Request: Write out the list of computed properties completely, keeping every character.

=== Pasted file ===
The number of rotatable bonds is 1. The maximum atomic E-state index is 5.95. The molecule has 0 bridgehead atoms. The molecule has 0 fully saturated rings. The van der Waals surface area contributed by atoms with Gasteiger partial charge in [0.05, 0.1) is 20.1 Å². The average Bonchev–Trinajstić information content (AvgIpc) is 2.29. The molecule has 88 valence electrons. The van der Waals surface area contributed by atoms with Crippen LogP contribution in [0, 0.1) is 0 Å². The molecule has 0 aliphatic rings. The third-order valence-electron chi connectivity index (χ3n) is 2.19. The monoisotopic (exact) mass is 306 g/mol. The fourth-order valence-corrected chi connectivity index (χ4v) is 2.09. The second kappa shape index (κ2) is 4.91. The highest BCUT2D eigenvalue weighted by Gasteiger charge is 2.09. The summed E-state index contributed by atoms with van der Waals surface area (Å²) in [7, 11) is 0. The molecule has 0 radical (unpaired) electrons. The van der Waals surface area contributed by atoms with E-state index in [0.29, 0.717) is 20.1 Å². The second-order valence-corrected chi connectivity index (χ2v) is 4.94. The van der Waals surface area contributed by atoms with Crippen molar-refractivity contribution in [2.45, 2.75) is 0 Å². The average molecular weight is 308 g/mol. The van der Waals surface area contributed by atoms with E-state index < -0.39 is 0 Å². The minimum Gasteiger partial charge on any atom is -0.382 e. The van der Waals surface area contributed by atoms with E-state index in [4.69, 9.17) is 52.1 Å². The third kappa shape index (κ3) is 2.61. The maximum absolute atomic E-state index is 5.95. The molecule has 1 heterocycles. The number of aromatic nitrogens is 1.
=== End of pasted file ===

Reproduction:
The number of rotatable bonds is 1. The maximum atomic E-state index is 5.95. The molecule has 0 bridgehead atoms. The molecule has 0 fully saturated rings. The van der Waals surface area contributed by atoms with Gasteiger partial charge in [0.05, 0.1) is 20.1 Å². The average Bonchev–Trinajstić information content (AvgIpc) is 2.29. The molecule has 88 valence electrons. The van der Waals surface area contributed by atoms with Crippen LogP contribution in [0, 0.1) is 0 Å². The molecule has 0 aliphatic rings. The third-order valence-electron chi connectivity index (χ3n) is 2.19. The monoisotopic (exact) mass is 306 g/mol. The fourth-order valence-corrected chi connectivity index (χ4v) is 2.09. The second kappa shape index (κ2) is 4.91. The highest BCUT2D eigenvalue weighted by Gasteiger charge is 2.09. The summed E-state index contributed by atoms with van der Waals surface area (Å²) in [7, 11) is 0. The molecule has 0 radical (unpaired) electrons. The van der Waals surface area contributed by atoms with E-state index in [0.29, 0.717) is 20.1 Å². The second-order valence-corrected chi connectivity index (χ2v) is 4.94. The van der Waals surface area contributed by atoms with Crippen molar-refractivity contribution in [2.45, 2.75) is 0 Å². The average molecular weight is 308 g/mol. The van der Waals surface area contributed by atoms with E-state index < -0.39 is 0 Å². The minimum Gasteiger partial charge on any atom is -0.382 e. The van der Waals surface area contributed by atoms with E-state index in [4.69, 9.17) is 52.1 Å². The third kappa shape index (κ3) is 2.61. The maximum absolute atomic E-state index is 5.95. The molecule has 1 heterocycles. The number of aromatic nitrogens is 1.